Thursday, July 21, 2011

Sweet Pepper

I've been living in Israel for almost eight years now, and I would like to think that my Hebrew is fairly fluent. I mostly understand what is going on around me, and even when I don't, I'm pretty good at figuring it out from the context. And yet, every day, I learn new words. (For instance, yesterday I learned that the word for "nibble" is כירסום. Who knew?)  A few weeks ago, C. asked me to bring her some גמבה-gamba from the refrigerator. I looked at her blankly. I'm pretty good at culinary terms- especially those that come up often, but I had no idea what C. wanted from me. It turns out that gamba is the word for sweet peppers. (In this case they were red, but sweet peppers come in many colors.)  It was a word I had never heard used before. As in English, in Hebrew, it is more common to differentiate peppers by their color- green pepper, red pepper, etc. I suspected that the term, gamba, for sweet pepper comes from the Arabic, since most Hebrew words that I'm unfamiliar with have their roots in the other Semitic language spoken in these parts. But no, it does not derive from the Arabic. In fact, I could not figure out where in the world it derives from. And trust me, I did some dictionary trawling. My uncle, who is a language teacher, ventured to guess that it is from Ladino. But that is just a guess. (Hungry Souls- where food and etymology meet! I'm such a geek. Sigh.)

In any case, gamba. Sweet peppers.  Good stuff. Also good, Ajvar, from Turkish by way of Serbia, made with roasted red peppers, eggplant and garlic. Once upon a time, when I wasn't quite as allergic to eggplant, I used to make this all the time. Nowadays, it graces my table less often. But don't let my allergy stop you from making this dip/sandwich spread. Make it. It's sweet and bright and surprisingly cool. You will dirty very few dishes-just a roasting pan and a food processor. You will put it on everything. I promise.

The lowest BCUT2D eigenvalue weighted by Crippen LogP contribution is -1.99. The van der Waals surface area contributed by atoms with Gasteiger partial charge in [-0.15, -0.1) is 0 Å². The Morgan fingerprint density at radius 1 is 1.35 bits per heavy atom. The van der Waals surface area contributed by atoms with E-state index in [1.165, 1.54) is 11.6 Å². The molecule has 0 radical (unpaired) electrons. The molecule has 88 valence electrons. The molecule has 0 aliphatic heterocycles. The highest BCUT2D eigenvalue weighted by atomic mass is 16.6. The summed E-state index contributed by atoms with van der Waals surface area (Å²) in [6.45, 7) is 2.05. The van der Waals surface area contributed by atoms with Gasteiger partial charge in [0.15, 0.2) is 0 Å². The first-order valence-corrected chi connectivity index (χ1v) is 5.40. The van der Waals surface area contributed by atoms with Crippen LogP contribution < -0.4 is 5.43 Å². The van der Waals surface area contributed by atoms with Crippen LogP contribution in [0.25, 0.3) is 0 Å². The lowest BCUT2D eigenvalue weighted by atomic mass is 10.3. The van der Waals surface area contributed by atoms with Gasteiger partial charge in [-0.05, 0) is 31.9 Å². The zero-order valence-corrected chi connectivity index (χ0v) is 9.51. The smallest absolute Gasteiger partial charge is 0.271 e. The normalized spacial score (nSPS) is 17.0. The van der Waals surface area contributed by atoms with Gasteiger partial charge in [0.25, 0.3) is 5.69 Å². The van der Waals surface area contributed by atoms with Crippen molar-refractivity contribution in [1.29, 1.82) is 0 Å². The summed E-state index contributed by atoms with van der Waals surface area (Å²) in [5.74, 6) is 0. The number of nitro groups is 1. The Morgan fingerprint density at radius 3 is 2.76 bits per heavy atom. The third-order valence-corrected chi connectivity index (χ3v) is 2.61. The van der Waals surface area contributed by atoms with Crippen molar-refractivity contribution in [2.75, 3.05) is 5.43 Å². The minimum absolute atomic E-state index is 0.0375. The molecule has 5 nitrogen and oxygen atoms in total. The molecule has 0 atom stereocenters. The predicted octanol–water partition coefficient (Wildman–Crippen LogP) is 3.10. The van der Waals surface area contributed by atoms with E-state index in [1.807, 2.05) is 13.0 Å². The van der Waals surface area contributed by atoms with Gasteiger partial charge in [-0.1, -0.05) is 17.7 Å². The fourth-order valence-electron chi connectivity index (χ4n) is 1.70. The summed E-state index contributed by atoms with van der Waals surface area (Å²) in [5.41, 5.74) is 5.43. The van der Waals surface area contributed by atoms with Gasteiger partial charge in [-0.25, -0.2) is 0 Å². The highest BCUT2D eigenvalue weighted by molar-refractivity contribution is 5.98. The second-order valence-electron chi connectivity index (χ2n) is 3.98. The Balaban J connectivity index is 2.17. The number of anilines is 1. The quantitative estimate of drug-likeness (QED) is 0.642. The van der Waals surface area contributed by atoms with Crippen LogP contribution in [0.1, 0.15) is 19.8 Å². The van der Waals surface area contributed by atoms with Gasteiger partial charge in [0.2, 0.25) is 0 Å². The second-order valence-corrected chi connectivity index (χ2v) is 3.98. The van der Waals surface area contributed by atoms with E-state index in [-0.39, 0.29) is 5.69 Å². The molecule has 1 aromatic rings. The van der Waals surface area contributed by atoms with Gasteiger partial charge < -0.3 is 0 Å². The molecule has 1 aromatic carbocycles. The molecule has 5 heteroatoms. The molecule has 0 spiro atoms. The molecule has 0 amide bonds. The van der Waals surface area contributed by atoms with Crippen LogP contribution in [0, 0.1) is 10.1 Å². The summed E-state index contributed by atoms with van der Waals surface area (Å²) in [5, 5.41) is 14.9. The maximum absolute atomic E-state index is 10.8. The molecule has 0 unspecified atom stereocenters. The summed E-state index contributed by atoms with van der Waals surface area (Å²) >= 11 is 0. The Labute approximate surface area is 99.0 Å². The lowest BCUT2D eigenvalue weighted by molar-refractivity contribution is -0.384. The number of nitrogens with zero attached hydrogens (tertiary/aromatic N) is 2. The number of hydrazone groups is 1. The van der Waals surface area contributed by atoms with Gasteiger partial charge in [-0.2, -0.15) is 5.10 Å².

By way of The NYTimes who adapted it from Julia Jaksic

4 large red bell peppers
1 medium eggplant
6 cloves garlic, unpeeled
1/2 cup olive oil
Salt and black pepper to taste.

1. Heat oven to 475 degrees. Place peppers, eggplant and garlic on a baking sheet and roast; remove garlic after 10 minutes and place in a large bowl. Continue roasting peppers and eggplant until blackened and soft, about 20 minutes more, then add to bowl. Cover with plastic wrap/ place in a paper bag and let steam until cool enough to handle. Remove and discard all peels, seeds and stems.

2. In a food processor, combine the pepper, eggplant  and garlic with the oil and salt and pepper; pulse until  the mixture is almost smooth. Taste and season with salt and pepper.


  1. Hot damn! This is easy and good! Well done, Tiks!

  2. I know I have no right to complain, seeing as how I'm writing this from my couch in Boston, and you're in Jerusalem. But, gosh, it's too hot to crank up the oven to 475! This sounds mighty tasty, so I'm trying to figure out if I can roast the eggplant and garlic in my fierce little toaster oven, and crack open a jar of roasted red peppers from my pantry. To be continued...

  3. Naomi- Thanks. Glad you enjoyed.

    Molly- I hope your fierce little toaster oven (is he related to the little engine that could?)did the trick. I have heard that you guys have been having a terrible heat wave. At least here in Jerusalem it (usually)cools down at night. Let me know how the jarred peppers worked.

  4. mom speaks ladino i'll ask her if she has any idea